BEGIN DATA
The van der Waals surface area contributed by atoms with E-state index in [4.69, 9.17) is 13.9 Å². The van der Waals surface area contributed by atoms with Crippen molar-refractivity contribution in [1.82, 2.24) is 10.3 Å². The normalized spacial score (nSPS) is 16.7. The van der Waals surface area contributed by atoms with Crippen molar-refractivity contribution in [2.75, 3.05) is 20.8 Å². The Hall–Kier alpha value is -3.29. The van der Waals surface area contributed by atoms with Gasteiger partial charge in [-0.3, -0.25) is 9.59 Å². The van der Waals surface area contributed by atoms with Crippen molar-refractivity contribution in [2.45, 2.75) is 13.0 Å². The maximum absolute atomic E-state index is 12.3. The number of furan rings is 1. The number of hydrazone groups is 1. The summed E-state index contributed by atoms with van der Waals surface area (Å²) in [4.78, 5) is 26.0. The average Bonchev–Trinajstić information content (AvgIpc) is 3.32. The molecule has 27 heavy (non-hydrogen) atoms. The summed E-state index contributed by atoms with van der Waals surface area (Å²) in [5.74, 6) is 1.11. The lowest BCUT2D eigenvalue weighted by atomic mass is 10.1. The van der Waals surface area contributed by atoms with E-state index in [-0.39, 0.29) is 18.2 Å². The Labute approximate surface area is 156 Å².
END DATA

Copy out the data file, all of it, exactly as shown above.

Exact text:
The van der Waals surface area contributed by atoms with E-state index in [4.69, 9.17) is 13.9 Å². The van der Waals surface area contributed by atoms with Crippen molar-refractivity contribution in [1.82, 2.24) is 10.3 Å². The normalized spacial score (nSPS) is 16.7. The van der Waals surface area contributed by atoms with Crippen molar-refractivity contribution in [2.75, 3.05) is 20.8 Å². The Hall–Kier alpha value is -3.29. The van der Waals surface area contributed by atoms with Gasteiger partial charge in [-0.3, -0.25) is 9.59 Å². The van der Waals surface area contributed by atoms with Crippen molar-refractivity contribution in [2.45, 2.75) is 13.0 Å². The maximum absolute atomic E-state index is 12.3. The number of furan rings is 1. The number of hydrazone groups is 1. The summed E-state index contributed by atoms with van der Waals surface area (Å²) in [4.78, 5) is 26.0. The average Bonchev–Trinajstić information content (AvgIpc) is 3.32. The molecule has 27 heavy (non-hydrogen) atoms. The summed E-state index contributed by atoms with van der Waals surface area (Å²) in [5.74, 6) is 1.11. The lowest BCUT2D eigenvalue weighted by atomic mass is 10.1. The van der Waals surface area contributed by atoms with E-state index in [-0.39, 0.29) is 18.2 Å². The Labute approximate surface area is 156 Å².